My sister has been sick for a few days, so my mom proposed a cooking marathon on Sunday to prepare some healthy food to bring over. Cooking there is always a pleasure, except when baking is involved; my mom’s Aga stove, with its many compartments of varying temperatures, perplexes me and thwarts any attempt to adhere to standard cooking times. She has an immense, well-lit kitchen with ample counter space and breath-taking ocean views. Every few hours a ferry will trod past, weaving in and out of the Gulf Islands, or a pair of eagles will careen in the wind as they eye up waterfowl.
Aga stove: each compartment is a different temperature which I still can't figure out
This healthy and tasty meal has loose ties to a recipe my mom found in the Flat Belly Diet book that’s she’s been carrying around like a holy text. She’s been on a fitness kick for the past few months and has been very proud of the results. The epitome of modest, when someone comes to visit she’ll say something like “Feel my arms,” as she flexes her biceps and scowls. “The beach is that way.”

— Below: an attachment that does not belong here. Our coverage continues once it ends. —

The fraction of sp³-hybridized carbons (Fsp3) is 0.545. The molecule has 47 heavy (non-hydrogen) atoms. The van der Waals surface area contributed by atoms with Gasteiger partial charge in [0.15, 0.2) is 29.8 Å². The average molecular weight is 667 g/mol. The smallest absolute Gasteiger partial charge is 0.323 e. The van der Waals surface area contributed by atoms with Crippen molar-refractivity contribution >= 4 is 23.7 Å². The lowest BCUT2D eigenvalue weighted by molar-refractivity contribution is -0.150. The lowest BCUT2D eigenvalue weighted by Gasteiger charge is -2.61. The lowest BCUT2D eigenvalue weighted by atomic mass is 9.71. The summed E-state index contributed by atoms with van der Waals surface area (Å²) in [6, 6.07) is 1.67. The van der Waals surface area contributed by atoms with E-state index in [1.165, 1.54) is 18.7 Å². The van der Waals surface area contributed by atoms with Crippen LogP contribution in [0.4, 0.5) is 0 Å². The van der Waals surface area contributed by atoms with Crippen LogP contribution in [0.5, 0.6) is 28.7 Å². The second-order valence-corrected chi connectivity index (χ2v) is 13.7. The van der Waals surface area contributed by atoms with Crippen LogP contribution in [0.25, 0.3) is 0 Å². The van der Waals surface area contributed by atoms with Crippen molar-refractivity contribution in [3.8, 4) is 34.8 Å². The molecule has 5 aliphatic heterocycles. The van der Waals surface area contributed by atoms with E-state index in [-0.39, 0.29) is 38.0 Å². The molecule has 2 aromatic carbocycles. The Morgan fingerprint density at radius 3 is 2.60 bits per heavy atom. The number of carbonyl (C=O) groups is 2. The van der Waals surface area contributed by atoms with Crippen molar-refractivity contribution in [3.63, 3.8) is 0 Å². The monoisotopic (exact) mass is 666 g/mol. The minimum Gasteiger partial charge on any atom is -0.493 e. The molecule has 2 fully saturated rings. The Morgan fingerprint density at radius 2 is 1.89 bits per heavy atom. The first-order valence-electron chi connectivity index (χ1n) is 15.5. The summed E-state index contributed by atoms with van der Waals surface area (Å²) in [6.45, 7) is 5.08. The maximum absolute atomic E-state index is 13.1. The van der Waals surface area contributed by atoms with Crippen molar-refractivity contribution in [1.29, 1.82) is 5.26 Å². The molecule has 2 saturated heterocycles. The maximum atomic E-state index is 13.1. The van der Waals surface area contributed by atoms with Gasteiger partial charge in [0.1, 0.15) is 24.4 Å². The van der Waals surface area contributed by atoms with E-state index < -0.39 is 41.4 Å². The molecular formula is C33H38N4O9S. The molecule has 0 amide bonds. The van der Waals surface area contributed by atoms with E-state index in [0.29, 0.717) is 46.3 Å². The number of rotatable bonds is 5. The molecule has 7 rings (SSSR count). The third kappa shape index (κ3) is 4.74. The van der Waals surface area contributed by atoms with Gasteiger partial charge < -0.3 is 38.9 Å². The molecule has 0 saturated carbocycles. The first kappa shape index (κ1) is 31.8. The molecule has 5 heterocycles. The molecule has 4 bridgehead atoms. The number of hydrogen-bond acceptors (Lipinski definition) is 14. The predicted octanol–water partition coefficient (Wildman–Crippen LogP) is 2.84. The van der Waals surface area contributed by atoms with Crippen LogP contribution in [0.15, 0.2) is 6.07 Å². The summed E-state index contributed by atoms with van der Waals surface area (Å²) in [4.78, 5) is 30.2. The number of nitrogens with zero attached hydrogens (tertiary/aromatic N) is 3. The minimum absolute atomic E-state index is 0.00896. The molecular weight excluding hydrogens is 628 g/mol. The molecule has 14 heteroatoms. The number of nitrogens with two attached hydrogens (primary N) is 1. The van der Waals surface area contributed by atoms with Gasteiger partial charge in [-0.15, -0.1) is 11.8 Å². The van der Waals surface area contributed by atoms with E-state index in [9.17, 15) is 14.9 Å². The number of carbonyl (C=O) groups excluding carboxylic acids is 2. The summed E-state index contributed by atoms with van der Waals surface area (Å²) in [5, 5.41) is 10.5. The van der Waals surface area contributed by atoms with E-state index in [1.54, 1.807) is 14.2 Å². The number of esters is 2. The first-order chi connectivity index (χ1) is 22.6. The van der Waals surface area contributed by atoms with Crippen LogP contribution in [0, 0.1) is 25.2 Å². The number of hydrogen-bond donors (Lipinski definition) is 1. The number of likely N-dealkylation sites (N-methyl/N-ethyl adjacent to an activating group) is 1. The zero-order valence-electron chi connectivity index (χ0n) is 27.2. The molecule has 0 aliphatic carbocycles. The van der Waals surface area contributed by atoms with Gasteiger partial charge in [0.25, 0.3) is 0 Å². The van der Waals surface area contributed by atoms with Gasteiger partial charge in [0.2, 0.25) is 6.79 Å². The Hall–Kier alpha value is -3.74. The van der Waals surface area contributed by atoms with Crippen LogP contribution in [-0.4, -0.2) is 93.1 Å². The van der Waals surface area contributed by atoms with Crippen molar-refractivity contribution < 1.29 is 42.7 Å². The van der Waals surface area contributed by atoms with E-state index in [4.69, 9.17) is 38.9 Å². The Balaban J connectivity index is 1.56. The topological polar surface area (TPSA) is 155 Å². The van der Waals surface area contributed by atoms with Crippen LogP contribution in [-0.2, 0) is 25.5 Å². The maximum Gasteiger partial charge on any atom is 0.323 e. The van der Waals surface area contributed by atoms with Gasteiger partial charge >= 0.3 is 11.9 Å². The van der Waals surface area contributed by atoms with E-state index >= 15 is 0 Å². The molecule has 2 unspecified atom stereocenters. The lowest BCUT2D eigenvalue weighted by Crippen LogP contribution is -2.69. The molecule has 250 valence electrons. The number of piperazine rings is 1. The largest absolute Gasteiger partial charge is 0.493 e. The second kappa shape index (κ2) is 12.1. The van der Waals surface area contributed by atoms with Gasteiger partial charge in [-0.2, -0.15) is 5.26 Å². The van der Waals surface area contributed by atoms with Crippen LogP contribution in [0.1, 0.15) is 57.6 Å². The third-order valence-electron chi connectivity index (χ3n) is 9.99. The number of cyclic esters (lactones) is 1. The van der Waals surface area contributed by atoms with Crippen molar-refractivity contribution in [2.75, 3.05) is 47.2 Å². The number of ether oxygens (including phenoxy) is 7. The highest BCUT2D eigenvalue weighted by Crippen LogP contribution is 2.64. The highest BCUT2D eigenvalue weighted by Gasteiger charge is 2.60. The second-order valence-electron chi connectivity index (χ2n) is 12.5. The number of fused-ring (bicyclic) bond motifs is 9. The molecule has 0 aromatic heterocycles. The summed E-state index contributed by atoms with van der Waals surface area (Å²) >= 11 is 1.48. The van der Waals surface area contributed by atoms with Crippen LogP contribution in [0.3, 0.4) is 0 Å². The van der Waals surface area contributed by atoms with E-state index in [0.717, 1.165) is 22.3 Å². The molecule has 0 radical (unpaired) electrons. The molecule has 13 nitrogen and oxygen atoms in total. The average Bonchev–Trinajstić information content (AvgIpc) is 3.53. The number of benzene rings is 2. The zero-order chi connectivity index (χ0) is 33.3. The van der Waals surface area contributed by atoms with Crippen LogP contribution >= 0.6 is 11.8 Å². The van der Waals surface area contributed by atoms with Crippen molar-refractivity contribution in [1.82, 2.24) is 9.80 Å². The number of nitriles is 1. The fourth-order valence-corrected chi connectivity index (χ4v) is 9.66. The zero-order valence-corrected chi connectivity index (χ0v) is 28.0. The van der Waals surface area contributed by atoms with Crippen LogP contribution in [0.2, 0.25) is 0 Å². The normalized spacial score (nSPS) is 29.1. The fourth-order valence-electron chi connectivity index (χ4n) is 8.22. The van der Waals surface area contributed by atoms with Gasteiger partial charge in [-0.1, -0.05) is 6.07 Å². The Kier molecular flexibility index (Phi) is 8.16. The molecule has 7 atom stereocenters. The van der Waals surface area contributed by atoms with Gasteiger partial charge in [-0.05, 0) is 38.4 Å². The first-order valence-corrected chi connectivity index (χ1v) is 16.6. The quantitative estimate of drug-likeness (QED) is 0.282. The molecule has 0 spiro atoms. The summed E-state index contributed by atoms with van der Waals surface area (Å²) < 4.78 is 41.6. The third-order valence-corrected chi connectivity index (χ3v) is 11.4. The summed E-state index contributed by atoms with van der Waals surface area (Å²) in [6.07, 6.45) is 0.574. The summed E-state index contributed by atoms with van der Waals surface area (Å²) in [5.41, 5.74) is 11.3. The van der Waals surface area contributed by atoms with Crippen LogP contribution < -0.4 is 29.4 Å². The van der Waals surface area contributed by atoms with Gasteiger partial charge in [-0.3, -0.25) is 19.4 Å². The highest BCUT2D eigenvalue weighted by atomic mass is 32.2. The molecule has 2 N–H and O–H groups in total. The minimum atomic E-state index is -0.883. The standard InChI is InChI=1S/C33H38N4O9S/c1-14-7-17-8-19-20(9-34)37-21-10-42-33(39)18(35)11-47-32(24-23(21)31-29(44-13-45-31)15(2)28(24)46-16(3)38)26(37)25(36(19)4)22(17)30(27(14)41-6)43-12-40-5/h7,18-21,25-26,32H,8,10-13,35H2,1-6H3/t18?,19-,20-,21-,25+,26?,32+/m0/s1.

We’ve added the yogourt here, for a healthier alternative to coconut milk, and the pineapple gives the dish a surprisingly sweet taste that compliments the heat of the curry. Enjoy!
I’ve been begging my friend Luke for a few months now to let me post some of his recipes. Although you might never guess it by hearing him talk excitedly about hockey or speaking in his gruff manner, Luke is one of the biggest foodies I know and the embodiment of the word “gourmet”. He cooks like a master chef and takes great pride in his kitchen, his ingredients and in the thoughtful presentation of his dishes. He is also one of the few people I know who makes an effort to properly pair his food with wines and he always asks for the freshest catch when selecting his fish, unlike normal people who normally don’t think twice.